I live a blended life.  It’s assembled from many parts.  We have a blended family–the kids, their bonus mom, and me, plus the rabbit who thinks she’s a dog.  There’s our  bonus extended family in Oregon and then my extended family in Florida and Pittsburgh, and the kids’ family in Japan.  My kids have two homes, one in Illinois, one in Oregon, one all Japanese, one mostly American but with a big dash of Japanese thrown in.  They have an lgbt family and a straight family, go to a Japanese immersion school in Oregon, and a Japanese school in Japan over the summer.  But we love the 4th of July and go all out for parades and fireworks (realized I’m a bit of a pyro when i found myself crossing the Indiana state line to get illegal fireworks last summer)

COTTON CANDYCOUNTY FAIR IN WASHI

LGBT Love in Washi

the Oregon Coast in Washi and Wire

All of these parts come together in my jewelry—the Japan part, the American part, the lgbt part, the 4th of July fireworks, the Oregon Coast…. The rabbit will be in there one of these days; just haven’t figured out how yet.

This week I made these:  CottonCandy SpunSugar Washi and Copper Spirals.  Using fine handmade Japanese washi in honor of county fairs and the joys of an American summer.   Why not?  The beauty is in the blending!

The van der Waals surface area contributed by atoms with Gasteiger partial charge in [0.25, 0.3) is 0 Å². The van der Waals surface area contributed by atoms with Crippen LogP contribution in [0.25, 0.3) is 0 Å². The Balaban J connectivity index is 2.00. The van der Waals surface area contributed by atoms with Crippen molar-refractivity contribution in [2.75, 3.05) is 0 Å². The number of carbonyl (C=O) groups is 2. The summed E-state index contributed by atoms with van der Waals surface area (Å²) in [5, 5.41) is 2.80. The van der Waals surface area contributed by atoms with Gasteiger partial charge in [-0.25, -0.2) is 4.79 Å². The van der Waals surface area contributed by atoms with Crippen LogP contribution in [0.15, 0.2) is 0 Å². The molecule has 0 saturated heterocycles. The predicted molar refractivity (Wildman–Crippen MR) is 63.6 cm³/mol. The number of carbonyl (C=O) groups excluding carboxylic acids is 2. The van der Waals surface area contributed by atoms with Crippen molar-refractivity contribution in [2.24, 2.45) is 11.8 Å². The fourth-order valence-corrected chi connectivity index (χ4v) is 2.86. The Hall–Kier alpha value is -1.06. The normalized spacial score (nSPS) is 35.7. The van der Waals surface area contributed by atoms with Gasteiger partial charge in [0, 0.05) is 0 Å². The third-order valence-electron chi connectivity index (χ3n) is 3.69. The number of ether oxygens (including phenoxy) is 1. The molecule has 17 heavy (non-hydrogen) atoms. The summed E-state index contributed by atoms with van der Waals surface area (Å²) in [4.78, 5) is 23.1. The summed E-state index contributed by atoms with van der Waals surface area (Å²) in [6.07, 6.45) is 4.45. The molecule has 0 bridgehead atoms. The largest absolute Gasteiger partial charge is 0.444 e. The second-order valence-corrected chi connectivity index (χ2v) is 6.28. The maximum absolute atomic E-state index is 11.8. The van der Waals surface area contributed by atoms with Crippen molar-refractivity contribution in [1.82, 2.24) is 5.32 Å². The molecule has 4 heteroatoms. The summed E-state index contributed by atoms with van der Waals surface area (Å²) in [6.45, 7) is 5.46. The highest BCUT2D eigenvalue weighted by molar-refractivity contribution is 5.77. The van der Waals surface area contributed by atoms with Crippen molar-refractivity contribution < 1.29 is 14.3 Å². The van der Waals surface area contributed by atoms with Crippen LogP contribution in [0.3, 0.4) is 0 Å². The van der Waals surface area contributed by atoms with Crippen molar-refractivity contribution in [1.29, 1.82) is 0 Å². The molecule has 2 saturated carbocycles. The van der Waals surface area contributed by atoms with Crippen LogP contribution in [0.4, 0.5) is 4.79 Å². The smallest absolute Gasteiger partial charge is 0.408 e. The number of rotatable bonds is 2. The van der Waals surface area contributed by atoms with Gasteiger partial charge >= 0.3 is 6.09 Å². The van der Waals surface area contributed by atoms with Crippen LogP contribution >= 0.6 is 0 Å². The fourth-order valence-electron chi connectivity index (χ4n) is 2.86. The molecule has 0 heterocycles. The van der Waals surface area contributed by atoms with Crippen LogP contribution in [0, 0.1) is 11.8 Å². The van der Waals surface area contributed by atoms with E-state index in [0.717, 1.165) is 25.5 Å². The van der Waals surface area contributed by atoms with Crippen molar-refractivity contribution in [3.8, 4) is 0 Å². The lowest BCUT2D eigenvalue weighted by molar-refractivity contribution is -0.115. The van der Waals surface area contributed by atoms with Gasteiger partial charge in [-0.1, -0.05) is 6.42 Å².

Miyako in yukata

It’s graduation season and tomorrow my daughter Miyako graduates from 5th grade!  I’m so proud of her, but sad that she’ll be saying goodbye to her wonderful Japanese immersion elementary school 😦

The kids at the immersion school wear yukata (cotton summer kimono) for graduation!  Luckily, we have a few lovely yukata and obi (sashes) that I’ve been picking up over the years in Japan, and now Miyako is big enough to wear one.   It took three tries to get all the parts on right!  Underneath that obi are 4 (four) layers of specialized waist wraps that you have to use to get the “right” kimono sillhouette.   I can’t believe how lovely she looks.